The titre is defined as the greatest dilution of serum (which contain the Ab under
consideration ) that reacts which the antigen ( i.e. gives +ve result ) .
or
- the forces involved in Ag-Ab reactions are greatly affected by various
environmental factors :-
*- The Ag- Ab complex is not bound firmly together .
*_This complex may even dissociate spontaneously .
* physiologic ph & salt concentration promote optimal union of them .
*- the force of attraction tend to be weaker in
a) very acidic .e.g. 0.01M
b) very alkaline medium
i.e pH 4 and alkaline ( i.e. above pH 10 )
- temperature :- it plays an important role :
* the higher the temp ( up to 50 – 55
0
c ) , the more rapid is the rate of reaction
between Ag & Ab .
* the reason is the increase in kinetic motions of the reactants ( Ag & Ab )
various forces act to hold the Ag-Ab complex together :-
* The maximum attractive forces stabilizing Ag-Ab complexes
Are van der weal forces
Ionic bonds
1- van der weal forces :-
* occurs because of spatial fit ( the below fig )
* these forces of attraction hold Ag to Ab only
When the two molecules have complementary shapes (a)
2 Epitope
puratope 2
(a) (i) significant changes
In the shape of epitope 2
Into 2a
puratope 2
a 2 Epitope
( b )
these change precludes its ( 2a ) interactions with the matching binding site of the
original Ab .
* When the molecules have less similar shapes ( b) , these forces are less effective
(b)
2-Ionic bonds :-
* They are patterns of complementary electric charges on the molecule .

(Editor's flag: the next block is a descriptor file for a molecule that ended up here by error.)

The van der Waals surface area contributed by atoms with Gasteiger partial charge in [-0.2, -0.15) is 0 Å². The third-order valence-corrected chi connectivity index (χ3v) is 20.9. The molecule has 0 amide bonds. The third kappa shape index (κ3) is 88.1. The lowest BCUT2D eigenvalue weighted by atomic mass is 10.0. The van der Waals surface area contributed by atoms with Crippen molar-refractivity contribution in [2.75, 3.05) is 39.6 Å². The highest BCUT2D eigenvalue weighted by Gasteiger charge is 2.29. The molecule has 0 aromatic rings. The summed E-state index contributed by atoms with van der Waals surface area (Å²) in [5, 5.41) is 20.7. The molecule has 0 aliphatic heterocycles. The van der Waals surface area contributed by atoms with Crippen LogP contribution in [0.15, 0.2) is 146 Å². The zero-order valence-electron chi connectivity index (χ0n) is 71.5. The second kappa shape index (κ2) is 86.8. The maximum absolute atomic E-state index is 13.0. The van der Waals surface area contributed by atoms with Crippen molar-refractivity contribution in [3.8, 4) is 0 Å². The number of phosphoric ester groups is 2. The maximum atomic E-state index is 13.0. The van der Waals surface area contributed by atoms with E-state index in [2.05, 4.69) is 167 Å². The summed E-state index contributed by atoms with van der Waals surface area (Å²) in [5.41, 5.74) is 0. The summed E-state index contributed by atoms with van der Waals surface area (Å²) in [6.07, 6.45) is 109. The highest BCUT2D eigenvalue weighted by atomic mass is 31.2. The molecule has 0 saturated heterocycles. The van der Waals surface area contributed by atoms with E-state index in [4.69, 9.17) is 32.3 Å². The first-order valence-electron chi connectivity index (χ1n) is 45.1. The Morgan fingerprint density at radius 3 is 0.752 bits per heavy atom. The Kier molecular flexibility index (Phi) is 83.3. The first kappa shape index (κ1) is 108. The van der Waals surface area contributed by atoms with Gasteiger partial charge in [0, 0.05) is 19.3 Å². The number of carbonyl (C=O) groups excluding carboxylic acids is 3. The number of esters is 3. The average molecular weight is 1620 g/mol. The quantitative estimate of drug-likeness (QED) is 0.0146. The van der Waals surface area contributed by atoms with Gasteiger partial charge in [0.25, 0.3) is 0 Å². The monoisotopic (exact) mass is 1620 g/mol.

* The electrostatic interactions tend to hold the molecules together .
COO
COO
COO
Affinity :- the strength of attraction between a single epitope and its matching
paratope is the referred to as the affinity of the reaction between the two reactants .
Ag-Ab complex of low affinity dissociate readily
Avidity :-
* It is a related term to affinity
* It refers to the strength of the interactions between multivalent antigens and the
population of Abs that they have included .
NH3
+
NH3
+NH3
*- Avidity is influenced by the affinity of individual Abs for their
(A) epitope
(B) the valency of Ag and
(C) the valency of Ab
tertiary structure of protein :
*- the ability of Ab to bind with Ag can be affected by altering the tertiary
structure of any of them
ex.
insulin which is composed of A&B chains Ab to either one of these chains can
be produced by
(a) splitting the chains
(b) purifying tem
.e.g. a pig) ) (b) injecting
them into foreign host
the pig will produces Ab to the particular chain that was injected
*- if the host (pig) Abs are injected back into the animal species that supplied the
original insulin (man) , the abs will not react with intact insulin molecules .
*- This is because the tertiary structure of native insulin is such that the
epitopes on the A & B chains are not accessible ..
Now , it is generally accepted that in a given poly peptide
the A .As that are spatially accessible because of
Tertiary structure of this protein are only immune
reactive
Large enough to be visible
with naked eye
*- The physical state of the antigen is responsible for the identification of Ag –Ab
reactions and the naming of Abs .
*- The same Ab molecule could , in fact , be described by each of the following
terms :
(1) Agglutinins are Abs that aggregate cellular Ags.